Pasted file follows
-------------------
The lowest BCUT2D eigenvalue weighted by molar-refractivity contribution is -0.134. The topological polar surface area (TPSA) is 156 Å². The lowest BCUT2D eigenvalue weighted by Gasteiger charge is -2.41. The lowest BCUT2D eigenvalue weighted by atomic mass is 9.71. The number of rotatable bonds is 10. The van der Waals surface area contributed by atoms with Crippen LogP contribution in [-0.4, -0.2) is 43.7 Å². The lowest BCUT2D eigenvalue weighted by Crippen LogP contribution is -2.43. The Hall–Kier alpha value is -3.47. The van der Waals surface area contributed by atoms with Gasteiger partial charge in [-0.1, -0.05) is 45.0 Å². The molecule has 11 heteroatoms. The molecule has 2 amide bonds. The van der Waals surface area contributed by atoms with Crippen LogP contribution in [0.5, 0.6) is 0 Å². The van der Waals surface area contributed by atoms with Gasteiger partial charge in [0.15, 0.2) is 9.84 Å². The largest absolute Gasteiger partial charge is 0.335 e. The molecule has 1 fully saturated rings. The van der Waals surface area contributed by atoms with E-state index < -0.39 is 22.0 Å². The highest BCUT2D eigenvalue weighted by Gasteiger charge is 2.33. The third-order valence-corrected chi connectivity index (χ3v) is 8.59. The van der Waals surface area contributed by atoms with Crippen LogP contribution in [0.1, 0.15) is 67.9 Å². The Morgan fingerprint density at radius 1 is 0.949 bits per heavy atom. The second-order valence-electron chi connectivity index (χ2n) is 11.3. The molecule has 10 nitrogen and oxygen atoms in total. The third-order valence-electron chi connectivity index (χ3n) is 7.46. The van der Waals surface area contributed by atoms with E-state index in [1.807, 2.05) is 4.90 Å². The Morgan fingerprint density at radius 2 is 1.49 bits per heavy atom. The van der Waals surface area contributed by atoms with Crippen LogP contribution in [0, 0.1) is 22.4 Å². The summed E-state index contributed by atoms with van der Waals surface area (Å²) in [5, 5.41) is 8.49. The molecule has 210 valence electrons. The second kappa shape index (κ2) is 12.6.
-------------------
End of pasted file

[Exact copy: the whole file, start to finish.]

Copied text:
The lowest BCUT2D eigenvalue weighted by molar-refractivity contribution is -0.134. The topological polar surface area (TPSA) is 156 Å². The lowest BCUT2D eigenvalue weighted by Gasteiger charge is -2.41. The lowest BCUT2D eigenvalue weighted by atomic mass is 9.71. The number of rotatable bonds is 10. The van der Waals surface area contributed by atoms with Crippen LogP contribution in [-0.4, -0.2) is 43.7 Å². The lowest BCUT2D eigenvalue weighted by Crippen LogP contribution is -2.43. The Hall–Kier alpha value is -3.47. The van der Waals surface area contributed by atoms with Gasteiger partial charge in [-0.1, -0.05) is 45.0 Å². The molecule has 11 heteroatoms. The molecule has 2 amide bonds. The van der Waals surface area contributed by atoms with Crippen LogP contribution in [0.5, 0.6) is 0 Å². The van der Waals surface area contributed by atoms with Gasteiger partial charge in [0.15, 0.2) is 9.84 Å². The largest absolute Gasteiger partial charge is 0.335 e. The molecule has 1 fully saturated rings. The van der Waals surface area contributed by atoms with E-state index < -0.39 is 22.0 Å². The highest BCUT2D eigenvalue weighted by Gasteiger charge is 2.33. The third-order valence-corrected chi connectivity index (χ3v) is 8.59. The van der Waals surface area contributed by atoms with Crippen LogP contribution in [0.1, 0.15) is 67.9 Å². The Morgan fingerprint density at radius 1 is 0.949 bits per heavy atom. The second-order valence-electron chi connectivity index (χ2n) is 11.3. The molecule has 10 nitrogen and oxygen atoms in total. The third-order valence-electron chi connectivity index (χ3n) is 7.46. The van der Waals surface area contributed by atoms with E-state index in [1.807, 2.05) is 4.90 Å². The Morgan fingerprint density at radius 2 is 1.49 bits per heavy atom. The van der Waals surface area contributed by atoms with Crippen LogP contribution in [0, 0.1) is 22.4 Å². The summed E-state index contributed by atoms with van der Waals surface area (Å²) in [5, 5.41) is 8.49. The molecule has 210 valence electrons. The second kappa shape index (κ2) is 12.6.